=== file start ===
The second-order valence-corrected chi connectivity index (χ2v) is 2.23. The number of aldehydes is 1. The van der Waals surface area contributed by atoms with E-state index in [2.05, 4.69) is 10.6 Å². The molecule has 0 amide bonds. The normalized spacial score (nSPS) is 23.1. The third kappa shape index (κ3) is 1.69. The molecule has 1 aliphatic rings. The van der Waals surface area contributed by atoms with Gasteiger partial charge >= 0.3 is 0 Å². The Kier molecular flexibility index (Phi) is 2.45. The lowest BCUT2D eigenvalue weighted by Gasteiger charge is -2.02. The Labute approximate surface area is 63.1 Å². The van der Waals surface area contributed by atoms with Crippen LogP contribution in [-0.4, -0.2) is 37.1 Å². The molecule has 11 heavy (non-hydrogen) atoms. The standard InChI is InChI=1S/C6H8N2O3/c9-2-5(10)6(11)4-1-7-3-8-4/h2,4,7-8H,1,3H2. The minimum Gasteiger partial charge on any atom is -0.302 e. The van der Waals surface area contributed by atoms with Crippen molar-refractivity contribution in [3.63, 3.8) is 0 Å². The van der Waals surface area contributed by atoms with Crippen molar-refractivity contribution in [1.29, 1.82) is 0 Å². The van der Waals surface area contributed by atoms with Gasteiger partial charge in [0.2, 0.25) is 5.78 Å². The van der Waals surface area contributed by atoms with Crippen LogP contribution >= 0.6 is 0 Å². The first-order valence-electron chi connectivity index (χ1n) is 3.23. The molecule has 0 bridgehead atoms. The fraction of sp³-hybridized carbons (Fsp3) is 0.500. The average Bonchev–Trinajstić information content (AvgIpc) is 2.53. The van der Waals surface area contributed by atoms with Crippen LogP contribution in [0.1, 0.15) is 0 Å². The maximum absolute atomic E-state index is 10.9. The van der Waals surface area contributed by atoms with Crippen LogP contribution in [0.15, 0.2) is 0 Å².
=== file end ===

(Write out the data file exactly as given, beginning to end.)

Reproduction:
The second-order valence-corrected chi connectivity index (χ2v) is 2.23. The number of aldehydes is 1. The van der Waals surface area contributed by atoms with E-state index in [2.05, 4.69) is 10.6 Å². The molecule has 0 amide bonds. The normalized spacial score (nSPS) is 23.1. The third kappa shape index (κ3) is 1.69. The molecule has 1 aliphatic rings. The van der Waals surface area contributed by atoms with Gasteiger partial charge >= 0.3 is 0 Å². The Kier molecular flexibility index (Phi) is 2.45. The lowest BCUT2D eigenvalue weighted by Gasteiger charge is -2.02. The Labute approximate surface area is 63.1 Å². The van der Waals surface area contributed by atoms with Crippen LogP contribution in [-0.4, -0.2) is 37.1 Å². The molecule has 11 heavy (non-hydrogen) atoms. The standard InChI is InChI=1S/C6H8N2O3/c9-2-5(10)6(11)4-1-7-3-8-4/h2,4,7-8H,1,3H2. The minimum Gasteiger partial charge on any atom is -0.302 e. The van der Waals surface area contributed by atoms with Crippen molar-refractivity contribution in [3.63, 3.8) is 0 Å². The van der Waals surface area contributed by atoms with Crippen molar-refractivity contribution in [1.29, 1.82) is 0 Å². The van der Waals surface area contributed by atoms with Gasteiger partial charge in [0.2, 0.25) is 5.78 Å². The van der Waals surface area contributed by atoms with Crippen LogP contribution >= 0.6 is 0 Å². The first-order valence-electron chi connectivity index (χ1n) is 3.23. The molecule has 0 bridgehead atoms. The fraction of sp³-hybridized carbons (Fsp3) is 0.500. The average Bonchev–Trinajstić information content (AvgIpc) is 2.53. The van der Waals surface area contributed by atoms with Crippen LogP contribution in [0.1, 0.15) is 0 Å². The maximum absolute atomic E-state index is 10.9. The van der Waals surface area contributed by atoms with Crippen LogP contribution in [0.15, 0.2) is 0 Å².